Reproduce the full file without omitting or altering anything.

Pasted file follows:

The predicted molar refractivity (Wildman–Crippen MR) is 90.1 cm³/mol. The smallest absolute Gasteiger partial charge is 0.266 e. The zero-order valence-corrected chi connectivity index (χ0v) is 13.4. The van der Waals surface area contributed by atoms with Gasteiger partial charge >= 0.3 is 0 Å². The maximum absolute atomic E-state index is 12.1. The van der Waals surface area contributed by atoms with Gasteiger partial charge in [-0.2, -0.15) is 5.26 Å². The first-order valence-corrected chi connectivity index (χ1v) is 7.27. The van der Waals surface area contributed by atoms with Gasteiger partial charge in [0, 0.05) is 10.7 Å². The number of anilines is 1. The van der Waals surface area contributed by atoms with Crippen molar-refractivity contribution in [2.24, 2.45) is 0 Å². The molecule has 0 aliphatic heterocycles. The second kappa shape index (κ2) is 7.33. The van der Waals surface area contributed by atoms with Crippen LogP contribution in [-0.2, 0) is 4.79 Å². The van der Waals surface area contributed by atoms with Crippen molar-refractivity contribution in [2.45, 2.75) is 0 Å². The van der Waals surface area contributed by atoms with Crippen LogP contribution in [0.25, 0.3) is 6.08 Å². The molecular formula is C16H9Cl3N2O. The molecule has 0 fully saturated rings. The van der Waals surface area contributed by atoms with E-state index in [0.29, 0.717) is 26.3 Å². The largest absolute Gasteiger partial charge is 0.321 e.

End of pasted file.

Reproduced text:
The predicted molar refractivity (Wildman–Crippen MR) is 90.1 cm³/mol. The smallest absolute Gasteiger partial charge is 0.266 e. The zero-order valence-corrected chi connectivity index (χ0v) is 13.4. The van der Waals surface area contributed by atoms with Gasteiger partial charge >= 0.3 is 0 Å². The maximum absolute atomic E-state index is 12.1. The van der Waals surface area contributed by atoms with Gasteiger partial charge in [-0.2, -0.15) is 5.26 Å². The first-order valence-corrected chi connectivity index (χ1v) is 7.27. The van der Waals surface area contributed by atoms with Gasteiger partial charge in [0, 0.05) is 10.7 Å². The number of anilines is 1. The van der Waals surface area contributed by atoms with Crippen molar-refractivity contribution in [2.24, 2.45) is 0 Å². The molecule has 0 aliphatic heterocycles. The second kappa shape index (κ2) is 7.33. The van der Waals surface area contributed by atoms with Crippen LogP contribution in [-0.2, 0) is 4.79 Å². The van der Waals surface area contributed by atoms with Crippen molar-refractivity contribution in [2.45, 2.75) is 0 Å². The van der Waals surface area contributed by atoms with Crippen LogP contribution in [0.25, 0.3) is 6.08 Å². The molecular formula is C16H9Cl3N2O. The molecule has 0 fully saturated rings. The van der Waals surface area contributed by atoms with E-state index in [0.29, 0.717) is 26.3 Å². The largest absolute Gasteiger partial charge is 0.321 e.